Training programs encompass lectures, workshops, hands-on exercises, and scenario drills. Moreover, by drawing on the control and information technologies and associated expertise built up by Hitachi over time, training can be flexibly customized to suit different customer policies and the skill level of the trainees. Hands-on exercises use a simulation of an information system or monitoring and control system to provide practical training in how actual attacks are perpetrated and what defensive measures to deploy when this happens. In scenario drills, trainees are put in charge of an IT or OT system and tasked with responding to a cyberattack. As separate scenarios are available for both system personnel and management, the exercises can also include decision making on whether or not to shut down operations based on the reports from system personnel. By assessing and providing feedback on organizational risk management as well as individual skill levels, the training contributes to personnel development by improving the response and decision-making capabilities of the organization as a whole.

To deal with movement restrictions put in place in response to COVID-19, Hitachi has also taken steps to offer training in a wider range of formats, including the introduction in April 2020 of a portable security training arena (that can be setup at a venue of the customer’s choosing) and remote security training arena (that uses remote access to conduct learning at a distance). The training facility was also upgraded in December 2020 with the addition of a simulation monitoring and control system for water and sewerage systems (see Figure 9). Hitachi also plans to further expand its range of training options for water and sewage utilities.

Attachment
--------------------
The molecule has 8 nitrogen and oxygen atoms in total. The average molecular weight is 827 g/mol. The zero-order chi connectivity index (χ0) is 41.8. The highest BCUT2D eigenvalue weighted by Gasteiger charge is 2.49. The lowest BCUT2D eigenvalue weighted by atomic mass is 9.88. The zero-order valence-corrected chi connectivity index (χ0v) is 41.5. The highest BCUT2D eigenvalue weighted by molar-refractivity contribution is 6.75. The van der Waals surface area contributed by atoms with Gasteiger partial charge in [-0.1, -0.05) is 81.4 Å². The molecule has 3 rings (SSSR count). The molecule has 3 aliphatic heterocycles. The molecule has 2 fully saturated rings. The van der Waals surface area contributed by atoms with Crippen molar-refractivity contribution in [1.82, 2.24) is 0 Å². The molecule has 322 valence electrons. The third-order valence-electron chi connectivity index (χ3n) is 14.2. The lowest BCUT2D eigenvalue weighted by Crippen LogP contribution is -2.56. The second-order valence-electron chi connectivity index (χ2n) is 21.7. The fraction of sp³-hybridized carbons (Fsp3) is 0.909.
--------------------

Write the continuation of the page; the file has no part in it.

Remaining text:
Conclusions

This article has presented examples of the use of AI and big data for long-term water demand prediction and to support planning, VPP projects that take advantage of DX in the water and electricity sectors, use of AR for smarter on-site maintenance practices, and security solutions that facilitate digitalization.

In the future, Hitachi intends to continue contributing to the resolution of societal challenges in the water and sewage industries through the development of technologies that utilize data to enhance OT and promote DX.

REFERENCES

1)
T. Ikeda et al., “Application of Machine Learning Techniques to Water Demand Forecasting,” Proceedings of JWWA’s Annual Conference and Symposium 2020, pp. 132–133 (Oct. 2020) in Japanese.
2)
Agency for Natural Resources and Energy, the Ministry of Economy, Trade and Industry, “Virtual Power Plants and Demand Response” in Japanese
3)
H. Koibuchi et al., “Test Bed Study Adopting Virtual Power Plant by Utilizing Water Transmission Pumps for Smart Electricity Usage,” Journal of EICA, 25, 2nd and 3rd, pp. 133–136 (Oct. 2020) in Japanese.
4)
Sustainable Open Innovation Initiative, “FY2020 Demonstration Project for the Construction of a Virtual Power Plant” in Japanese
5)
Mizuho Research Institute, “The Declining Birthrate and Population Aging Will Reduce the Labor Force by 40.1%: Work-Style Reform Holds the Key to a Higher Labor Force Participation Rate” (May 2017)
6)
Water Supply Division, Pharmaceutical Safety and Environmental Health Bureau, Ministry of Health, Labour and Welfare, “Information Security Guideline for the Water Sector 4th Edition” (Mar. 2019) in Japanese.
7)
Water Supply Division, Pharmaceutical Safety and Environmental Health Bureau, Ministry of Health, Labour and Welfare, “Amendment of the Ministerial Ordinance of Technical Standards for Water Supply Facilities” (Mar. 2019) in Japanese
8)
Tampa Bay Times, “Someone Tried to Poison Oldsmar’s Water Supply during Hack, Sheriff Says” (Feb. 2021)
9)
Hitachi, Ltd., “Control Security Solutions for Sewerage Infrastructure,” Gesuido Setsubi, 135, pp. 34–35, Tokyo Sewage Facilities Association (Jul. 2020) in Japanese.
10)
“Comprehensive Training at Hitachi’s Validation Facility, Providing Customers with Validated Security,” HITAC, 2020, May and June, pp. 3–4 (Jun. 2020) in Japanese.